NNOC statement on Nelson Mandela

Dec 10, 2013 by

The National Network on Cuba extends condolences on the death of Nelson Mandela to his family, the South African people, and the worldwide family of fighters for justice and peace. We also note Nelson Mandela’s steadfast allegiance and gratitude to the Cuban people for their contributions that directly and ultimately resulted in the destruction of the apartheid system. While promoting forgiveness and reconciliation he never wavered from his principles or distanced himself from Cuba which supported the freedom struggles in Africa.

Mandela never ceased to credit Cuba for its assistance in the struggles in Namibia and Angola. 300,000 Cubans, including three of the Five Cuban heroes, sacrificed to defend the fight for independence in these African nations. In his 1991 visit to Cuba, Mandela recognized the Cuban role in gaining his freedom and in the liberation of South Africa and defeat of the apartheid state. He said that “the defeat of the racist army at Cuito Cuanavale has made it possible for me to be here today.” He also said that: “It is unparalleled in African history to have another people rise to the defense of one of us.” What other country “can point to a record of greater selflessness than Cuba has displayed in its relations with Africa?”

In the numerous post mortem comments on Mandela, little has been said about his and the ANC’s continued presence on the United States terrorist list. Nelson Mandela was freed from prison in 1990, elected President of South Africa in 1994, received the Nobel Peace Prize in 1993. He received hundreds of other awards including the United States Presidential Medal of Freedom in 2002, Soviet Order of Lenin, and the Cuban Order of Jose Marti. Nonetheless, he remained on the “U.S. terrorist watch list”, just as Cuba is on the list of “state sponsors of terrorism”, until 2008; a mere five years ago. This fact alone demonstrates the hypocrisy of the United States, the transparent refusal of the United States to recognize the rights of self-determination, and the empty rhetoric that now praises the man the United States labeled a terrorist until 2008.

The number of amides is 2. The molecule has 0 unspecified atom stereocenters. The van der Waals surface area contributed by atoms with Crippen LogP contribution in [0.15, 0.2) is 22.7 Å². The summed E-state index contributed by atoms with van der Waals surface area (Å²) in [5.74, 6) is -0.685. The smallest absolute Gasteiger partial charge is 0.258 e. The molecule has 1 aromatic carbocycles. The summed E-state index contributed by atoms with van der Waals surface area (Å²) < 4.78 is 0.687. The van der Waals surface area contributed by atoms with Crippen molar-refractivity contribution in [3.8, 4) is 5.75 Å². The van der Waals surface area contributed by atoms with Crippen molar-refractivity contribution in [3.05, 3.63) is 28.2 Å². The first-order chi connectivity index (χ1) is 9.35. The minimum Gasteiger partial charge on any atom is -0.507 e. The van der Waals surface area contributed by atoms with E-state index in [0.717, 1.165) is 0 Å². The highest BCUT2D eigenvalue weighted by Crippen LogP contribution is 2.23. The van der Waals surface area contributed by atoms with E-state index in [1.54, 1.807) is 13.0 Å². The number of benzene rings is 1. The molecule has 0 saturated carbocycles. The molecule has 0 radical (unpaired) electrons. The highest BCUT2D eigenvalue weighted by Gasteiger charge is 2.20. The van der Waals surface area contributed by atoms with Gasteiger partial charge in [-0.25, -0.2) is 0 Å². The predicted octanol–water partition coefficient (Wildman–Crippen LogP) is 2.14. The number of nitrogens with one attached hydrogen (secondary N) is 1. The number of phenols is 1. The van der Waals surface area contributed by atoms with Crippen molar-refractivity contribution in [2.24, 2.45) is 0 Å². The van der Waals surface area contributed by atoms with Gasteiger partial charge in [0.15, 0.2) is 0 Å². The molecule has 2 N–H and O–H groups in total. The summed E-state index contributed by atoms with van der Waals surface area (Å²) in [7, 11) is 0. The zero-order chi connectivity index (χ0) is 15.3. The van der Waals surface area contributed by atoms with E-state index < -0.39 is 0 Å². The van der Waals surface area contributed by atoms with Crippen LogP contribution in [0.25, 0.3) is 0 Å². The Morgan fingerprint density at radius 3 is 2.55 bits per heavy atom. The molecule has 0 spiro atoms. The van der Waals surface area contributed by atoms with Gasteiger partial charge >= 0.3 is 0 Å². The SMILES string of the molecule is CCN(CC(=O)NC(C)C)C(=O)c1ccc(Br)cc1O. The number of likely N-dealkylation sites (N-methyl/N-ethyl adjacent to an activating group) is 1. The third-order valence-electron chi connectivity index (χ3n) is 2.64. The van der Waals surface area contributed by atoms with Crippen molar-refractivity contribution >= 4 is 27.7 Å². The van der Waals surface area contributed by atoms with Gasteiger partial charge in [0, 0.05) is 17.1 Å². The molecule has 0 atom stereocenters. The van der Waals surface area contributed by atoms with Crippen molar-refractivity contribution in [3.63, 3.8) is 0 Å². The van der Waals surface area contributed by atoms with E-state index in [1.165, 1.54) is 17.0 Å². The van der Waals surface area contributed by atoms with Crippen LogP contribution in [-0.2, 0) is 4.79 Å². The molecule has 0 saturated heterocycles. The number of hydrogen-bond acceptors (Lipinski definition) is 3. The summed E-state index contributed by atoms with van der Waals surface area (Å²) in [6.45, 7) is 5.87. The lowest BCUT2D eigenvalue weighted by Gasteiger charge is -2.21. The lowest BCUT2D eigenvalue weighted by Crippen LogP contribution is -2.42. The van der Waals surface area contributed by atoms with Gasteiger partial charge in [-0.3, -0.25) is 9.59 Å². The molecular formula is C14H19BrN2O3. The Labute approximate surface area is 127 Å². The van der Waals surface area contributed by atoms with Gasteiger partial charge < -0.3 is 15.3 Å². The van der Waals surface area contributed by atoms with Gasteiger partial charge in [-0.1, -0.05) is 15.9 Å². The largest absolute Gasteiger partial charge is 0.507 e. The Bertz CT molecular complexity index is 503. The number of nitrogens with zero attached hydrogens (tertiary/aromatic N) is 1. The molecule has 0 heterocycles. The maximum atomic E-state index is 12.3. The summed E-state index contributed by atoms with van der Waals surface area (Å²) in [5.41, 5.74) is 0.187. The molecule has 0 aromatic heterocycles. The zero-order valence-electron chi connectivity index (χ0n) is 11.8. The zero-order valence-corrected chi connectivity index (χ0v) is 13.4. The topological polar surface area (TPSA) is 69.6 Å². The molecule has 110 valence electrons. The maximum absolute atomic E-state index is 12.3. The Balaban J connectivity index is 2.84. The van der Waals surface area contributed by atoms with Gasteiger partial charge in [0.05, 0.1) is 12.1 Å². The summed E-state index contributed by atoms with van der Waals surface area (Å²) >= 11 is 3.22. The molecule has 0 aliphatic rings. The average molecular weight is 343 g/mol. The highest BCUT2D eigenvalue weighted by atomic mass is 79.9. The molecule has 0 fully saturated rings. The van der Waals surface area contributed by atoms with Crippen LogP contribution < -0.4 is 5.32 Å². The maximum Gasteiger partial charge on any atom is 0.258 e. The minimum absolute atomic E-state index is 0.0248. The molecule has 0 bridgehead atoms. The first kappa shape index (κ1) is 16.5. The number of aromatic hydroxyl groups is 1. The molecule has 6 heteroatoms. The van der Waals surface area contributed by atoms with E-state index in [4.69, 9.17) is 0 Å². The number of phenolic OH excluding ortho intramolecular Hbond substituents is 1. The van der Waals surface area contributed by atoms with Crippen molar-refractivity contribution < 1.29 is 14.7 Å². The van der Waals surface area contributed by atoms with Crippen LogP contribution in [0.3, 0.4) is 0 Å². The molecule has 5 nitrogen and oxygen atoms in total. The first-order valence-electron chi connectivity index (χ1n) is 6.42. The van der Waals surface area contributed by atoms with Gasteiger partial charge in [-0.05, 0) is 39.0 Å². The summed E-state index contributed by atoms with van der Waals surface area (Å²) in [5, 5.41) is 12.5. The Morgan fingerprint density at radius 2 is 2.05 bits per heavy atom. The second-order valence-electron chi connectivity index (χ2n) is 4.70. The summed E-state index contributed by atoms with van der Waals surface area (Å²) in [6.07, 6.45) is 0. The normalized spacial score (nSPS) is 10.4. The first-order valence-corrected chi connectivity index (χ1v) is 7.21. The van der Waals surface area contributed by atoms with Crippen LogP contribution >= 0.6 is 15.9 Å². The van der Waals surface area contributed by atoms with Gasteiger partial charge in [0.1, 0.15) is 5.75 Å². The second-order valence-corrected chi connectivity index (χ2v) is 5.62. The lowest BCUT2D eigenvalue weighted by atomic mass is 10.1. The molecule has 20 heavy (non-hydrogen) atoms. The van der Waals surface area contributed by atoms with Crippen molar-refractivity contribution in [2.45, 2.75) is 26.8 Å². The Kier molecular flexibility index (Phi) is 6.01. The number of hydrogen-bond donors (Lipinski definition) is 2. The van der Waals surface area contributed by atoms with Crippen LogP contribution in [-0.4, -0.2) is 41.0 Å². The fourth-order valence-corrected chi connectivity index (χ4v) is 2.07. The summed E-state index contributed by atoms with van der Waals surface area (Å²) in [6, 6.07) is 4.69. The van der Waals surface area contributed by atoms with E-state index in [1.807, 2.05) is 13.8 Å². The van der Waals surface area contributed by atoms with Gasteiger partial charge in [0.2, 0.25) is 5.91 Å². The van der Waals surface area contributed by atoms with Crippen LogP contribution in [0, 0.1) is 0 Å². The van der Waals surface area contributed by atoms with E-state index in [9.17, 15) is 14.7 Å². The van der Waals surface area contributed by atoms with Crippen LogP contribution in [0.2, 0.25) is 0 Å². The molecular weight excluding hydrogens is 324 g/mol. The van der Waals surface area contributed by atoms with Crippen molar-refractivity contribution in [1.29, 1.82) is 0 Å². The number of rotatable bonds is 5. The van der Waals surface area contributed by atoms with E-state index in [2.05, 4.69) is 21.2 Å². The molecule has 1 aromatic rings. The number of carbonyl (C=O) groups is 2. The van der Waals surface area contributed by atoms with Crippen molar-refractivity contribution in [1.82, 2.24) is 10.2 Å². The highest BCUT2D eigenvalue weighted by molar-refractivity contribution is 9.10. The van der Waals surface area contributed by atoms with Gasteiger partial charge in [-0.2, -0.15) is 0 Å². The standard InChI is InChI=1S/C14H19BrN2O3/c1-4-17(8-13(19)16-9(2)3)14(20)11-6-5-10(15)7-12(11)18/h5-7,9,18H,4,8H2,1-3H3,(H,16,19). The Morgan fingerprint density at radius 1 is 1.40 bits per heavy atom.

The best tribute to Mandela from President Obama will be to put his words into action and free the Cuban 5 and all other political prisoners unjustly held in U.S. prisons. He should lift the racist, immoral, and illegal economic blockade and travel ban on Cuba as the nations of the world have been demanding every year at the United Nations for the past 22 years.

For peace loving people in the United States and around the world, the best way to honor Mandela and his legacy is to continue the struggle for social justice, including the struggle to free the Cuban 5.

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